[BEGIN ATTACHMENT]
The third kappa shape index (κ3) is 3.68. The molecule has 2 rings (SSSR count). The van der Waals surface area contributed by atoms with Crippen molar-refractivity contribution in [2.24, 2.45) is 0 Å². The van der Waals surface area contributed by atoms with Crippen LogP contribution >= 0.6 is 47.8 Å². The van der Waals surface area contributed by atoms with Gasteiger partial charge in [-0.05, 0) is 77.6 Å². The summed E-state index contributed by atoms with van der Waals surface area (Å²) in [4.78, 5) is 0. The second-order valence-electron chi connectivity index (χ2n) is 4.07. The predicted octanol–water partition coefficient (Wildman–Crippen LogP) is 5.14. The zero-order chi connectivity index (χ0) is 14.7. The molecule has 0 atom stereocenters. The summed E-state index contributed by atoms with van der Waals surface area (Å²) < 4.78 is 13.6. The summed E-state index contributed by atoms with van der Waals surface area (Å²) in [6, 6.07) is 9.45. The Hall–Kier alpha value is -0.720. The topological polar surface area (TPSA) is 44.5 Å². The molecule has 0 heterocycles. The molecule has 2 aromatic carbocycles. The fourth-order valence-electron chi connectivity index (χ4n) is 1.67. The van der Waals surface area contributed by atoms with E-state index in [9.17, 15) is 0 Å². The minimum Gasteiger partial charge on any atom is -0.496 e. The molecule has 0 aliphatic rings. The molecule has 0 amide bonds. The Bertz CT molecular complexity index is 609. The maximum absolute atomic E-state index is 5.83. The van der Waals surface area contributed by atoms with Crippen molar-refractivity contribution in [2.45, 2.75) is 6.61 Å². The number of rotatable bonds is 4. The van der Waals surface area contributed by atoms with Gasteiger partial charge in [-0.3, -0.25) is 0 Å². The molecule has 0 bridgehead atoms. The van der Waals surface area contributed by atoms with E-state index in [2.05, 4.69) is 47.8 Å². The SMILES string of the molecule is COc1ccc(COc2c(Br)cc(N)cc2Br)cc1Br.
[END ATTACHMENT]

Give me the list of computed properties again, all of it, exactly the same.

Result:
The third kappa shape index (κ3) is 3.68. The molecule has 2 rings (SSSR count). The van der Waals surface area contributed by atoms with Crippen molar-refractivity contribution in [2.24, 2.45) is 0 Å². The van der Waals surface area contributed by atoms with Crippen LogP contribution >= 0.6 is 47.8 Å². The van der Waals surface area contributed by atoms with Gasteiger partial charge in [-0.05, 0) is 77.6 Å². The summed E-state index contributed by atoms with van der Waals surface area (Å²) in [4.78, 5) is 0. The second-order valence-electron chi connectivity index (χ2n) is 4.07. The predicted octanol–water partition coefficient (Wildman–Crippen LogP) is 5.14. The zero-order chi connectivity index (χ0) is 14.7. The molecule has 0 atom stereocenters. The summed E-state index contributed by atoms with van der Waals surface area (Å²) < 4.78 is 13.6. The summed E-state index contributed by atoms with van der Waals surface area (Å²) in [6, 6.07) is 9.45. The Hall–Kier alpha value is -0.720. The topological polar surface area (TPSA) is 44.5 Å². The molecule has 0 heterocycles. The molecule has 2 aromatic carbocycles. The fourth-order valence-electron chi connectivity index (χ4n) is 1.67. The van der Waals surface area contributed by atoms with E-state index in [9.17, 15) is 0 Å². The minimum Gasteiger partial charge on any atom is -0.496 e. The molecule has 0 aliphatic rings. The molecule has 0 amide bonds. The Bertz CT molecular complexity index is 609. The maximum absolute atomic E-state index is 5.83. The van der Waals surface area contributed by atoms with Crippen molar-refractivity contribution in [2.45, 2.75) is 6.61 Å². The number of rotatable bonds is 4. The van der Waals surface area contributed by atoms with Gasteiger partial charge in [-0.3, -0.25) is 0 Å². The molecule has 0 bridgehead atoms. The van der Waals surface area contributed by atoms with E-state index in [2.05, 4.69) is 47.8 Å². The SMILES string of the molecule is COc1ccc(COc2c(Br)cc(N)cc2Br)cc1Br.